In our ‘Oh, Really’ feature, the Biederman Blog’s editors and alumni— voracious consumers of trendy matters — cast a curious, skeptical, fun and smart end-of-the-week eye on popular culture and its entertaining products, sharing their keen observations about legal matters these raise.
The HBO series “The Night Of” has won critical acclaim. In this crime drama, Nasir, a community college student from a working class, Queens, Pakistani-American family heads out with friends to a party one Friday night. He meets a beautiful, mysterious young woman. After a night of drinking and ingesting other substances with her at her place, he blacks out. He awakens the next morning to find her stabbed 22 times.
The rest of the series is “Did he, or didn’t he?” and tracks his attorneys–a weary, down-on-his-luck ambulance-chaser, and the other a wet-behind-the-ears Pollyanna—as they build a defense. Their work is cut in with the hunt of a dogged detective who is “just one case away from retiring.” The series culminates in the young man’s trial, when we learn his surprise fate. The show’s performances are stellar, the direction is spot-on, and the writing —by the masterful Richard Price—is superb. But, really, how about the law in this hit? (Some spoiler alerts ahead, fyi.)
Dubious evidence, ethics
As great as Night Of was and still is (it’s available, of course, on demand), there are subtle but important issues with the admissible evidence in the courtroom scenes. There also are major legal ethics issues that will leave practitioners—including wannabes who have barely completed Evidence or Legal Ethics courses in law school—scratching their heads.
Let’s fast-forward the show’s courtroom setting where the bulk of the criticism resides. Here, the rules of evidence seem more suggestions, than rules. The prosecutor’s opening statement is rightly dramatic, vividly describing the victim, brutally stabbed 22 times. But the prosecutor, curiously, relies on a prop in her jury performance: She holds up a crime scene photo, showing the dead girl lying in her own blood, her lifeless eyes piercing the jury. It’s a great performance. Would any actual judge allow such prejudicial a display, designed solely to evoke jurors’ emotions. Sure, evidence photos might be allowed, if the prosecution or defense sought to prove a material fact, like the body’s position. But Perry Mason crime scene photo flashing? Perish the thought.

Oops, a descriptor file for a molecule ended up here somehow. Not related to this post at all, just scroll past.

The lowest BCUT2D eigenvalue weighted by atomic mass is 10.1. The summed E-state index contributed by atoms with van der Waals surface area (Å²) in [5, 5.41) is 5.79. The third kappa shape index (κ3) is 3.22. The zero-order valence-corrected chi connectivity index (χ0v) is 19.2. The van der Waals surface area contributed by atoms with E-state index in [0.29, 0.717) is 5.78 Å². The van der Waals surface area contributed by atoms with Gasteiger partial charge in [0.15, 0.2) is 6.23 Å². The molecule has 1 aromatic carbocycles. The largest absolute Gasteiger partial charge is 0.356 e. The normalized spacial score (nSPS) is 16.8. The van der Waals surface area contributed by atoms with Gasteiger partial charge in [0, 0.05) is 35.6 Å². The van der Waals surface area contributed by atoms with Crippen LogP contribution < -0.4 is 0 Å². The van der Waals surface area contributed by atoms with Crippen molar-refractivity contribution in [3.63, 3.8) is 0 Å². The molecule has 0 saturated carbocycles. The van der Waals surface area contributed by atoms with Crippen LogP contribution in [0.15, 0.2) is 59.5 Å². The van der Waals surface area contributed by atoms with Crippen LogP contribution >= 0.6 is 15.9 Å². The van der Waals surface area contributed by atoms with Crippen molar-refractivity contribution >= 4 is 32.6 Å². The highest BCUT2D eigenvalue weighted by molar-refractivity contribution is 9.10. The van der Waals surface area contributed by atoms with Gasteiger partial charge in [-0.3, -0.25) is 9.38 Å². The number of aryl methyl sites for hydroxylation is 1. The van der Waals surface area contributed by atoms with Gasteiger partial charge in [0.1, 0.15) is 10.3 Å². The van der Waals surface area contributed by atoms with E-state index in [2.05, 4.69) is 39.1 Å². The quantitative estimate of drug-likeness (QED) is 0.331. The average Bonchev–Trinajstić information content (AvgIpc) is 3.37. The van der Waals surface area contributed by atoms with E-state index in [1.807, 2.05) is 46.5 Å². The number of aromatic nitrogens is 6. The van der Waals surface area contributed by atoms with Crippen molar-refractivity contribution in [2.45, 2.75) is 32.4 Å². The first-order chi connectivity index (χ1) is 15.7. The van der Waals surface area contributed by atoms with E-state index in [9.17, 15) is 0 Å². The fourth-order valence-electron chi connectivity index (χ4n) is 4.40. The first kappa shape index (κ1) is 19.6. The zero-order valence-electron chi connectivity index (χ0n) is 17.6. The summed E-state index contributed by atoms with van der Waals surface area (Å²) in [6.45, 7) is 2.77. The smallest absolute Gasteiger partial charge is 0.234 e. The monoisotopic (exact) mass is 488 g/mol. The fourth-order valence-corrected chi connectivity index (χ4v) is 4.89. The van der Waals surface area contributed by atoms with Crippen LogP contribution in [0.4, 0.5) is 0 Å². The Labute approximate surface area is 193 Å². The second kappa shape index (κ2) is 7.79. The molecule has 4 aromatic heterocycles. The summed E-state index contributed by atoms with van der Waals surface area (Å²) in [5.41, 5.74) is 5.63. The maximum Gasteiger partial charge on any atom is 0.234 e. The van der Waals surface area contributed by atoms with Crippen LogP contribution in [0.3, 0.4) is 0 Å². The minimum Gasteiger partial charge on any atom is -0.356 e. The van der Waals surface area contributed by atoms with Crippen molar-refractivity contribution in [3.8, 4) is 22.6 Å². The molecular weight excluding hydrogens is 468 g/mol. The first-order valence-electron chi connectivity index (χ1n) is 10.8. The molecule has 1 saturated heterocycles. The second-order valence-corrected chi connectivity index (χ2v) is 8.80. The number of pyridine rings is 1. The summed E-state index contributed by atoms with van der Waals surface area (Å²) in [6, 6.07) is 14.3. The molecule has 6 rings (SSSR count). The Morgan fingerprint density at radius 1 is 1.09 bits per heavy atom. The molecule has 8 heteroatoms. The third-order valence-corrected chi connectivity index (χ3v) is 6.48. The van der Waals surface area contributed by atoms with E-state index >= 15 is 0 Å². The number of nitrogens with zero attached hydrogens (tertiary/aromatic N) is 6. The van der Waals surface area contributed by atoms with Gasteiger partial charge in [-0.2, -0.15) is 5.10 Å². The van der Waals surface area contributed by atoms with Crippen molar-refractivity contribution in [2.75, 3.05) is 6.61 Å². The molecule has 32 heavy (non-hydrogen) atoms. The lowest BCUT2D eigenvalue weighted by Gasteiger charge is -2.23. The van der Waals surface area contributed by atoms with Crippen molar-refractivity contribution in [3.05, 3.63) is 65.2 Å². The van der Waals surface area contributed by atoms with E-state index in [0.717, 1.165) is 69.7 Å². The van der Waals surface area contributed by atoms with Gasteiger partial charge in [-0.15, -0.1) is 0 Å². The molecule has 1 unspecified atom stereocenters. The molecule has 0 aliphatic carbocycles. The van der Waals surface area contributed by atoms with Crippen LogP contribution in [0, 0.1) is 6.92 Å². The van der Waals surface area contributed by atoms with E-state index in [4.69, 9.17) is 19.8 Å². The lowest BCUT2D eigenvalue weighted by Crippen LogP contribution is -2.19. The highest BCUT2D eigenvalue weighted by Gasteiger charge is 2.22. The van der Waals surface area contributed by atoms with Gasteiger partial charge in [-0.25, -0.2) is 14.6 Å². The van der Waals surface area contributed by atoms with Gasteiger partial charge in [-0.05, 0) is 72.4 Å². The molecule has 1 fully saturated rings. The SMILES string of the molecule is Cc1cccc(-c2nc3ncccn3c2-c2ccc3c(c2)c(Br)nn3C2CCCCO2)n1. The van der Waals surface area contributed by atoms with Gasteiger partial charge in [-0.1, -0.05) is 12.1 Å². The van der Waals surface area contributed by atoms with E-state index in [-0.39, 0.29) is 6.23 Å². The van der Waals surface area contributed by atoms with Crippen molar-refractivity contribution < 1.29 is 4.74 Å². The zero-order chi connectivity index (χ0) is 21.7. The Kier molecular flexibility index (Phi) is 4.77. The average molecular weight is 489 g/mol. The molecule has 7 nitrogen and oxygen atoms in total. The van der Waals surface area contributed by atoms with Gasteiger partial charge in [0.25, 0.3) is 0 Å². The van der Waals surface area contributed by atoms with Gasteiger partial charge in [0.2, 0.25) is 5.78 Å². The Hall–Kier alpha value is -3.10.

Meantime, hearsay evidence is scattered throughout witness testimony. Neither prosecutors nor defense counsel object to it. In fact, both sides seem stuck in their chairs, sans objections. Shouldn’t there be at least a few for realism’s sake? Deciding hearsay can be confounding: If a statement is made outside the court, then offered by a witness who only heard it second-hand, it is hearsay and likely inadmissible, right? It’s unreliable, just as videotaped surveillance may be, especially if it is not tightly linked to the charged crime. But a key incident in the show involves Nasir’s attempted escape from custody at the police station. There, officers grabbed him, then wrestled him to the ground. Not only does an officer testify about this dust-up, jurors also see a surveillance tape of it—a recording that, in reality, would be tough for prosecutors to get admitted. The tape might make for good drama. It’s more visually interesting than a cop droning on. It gets in without due foundation.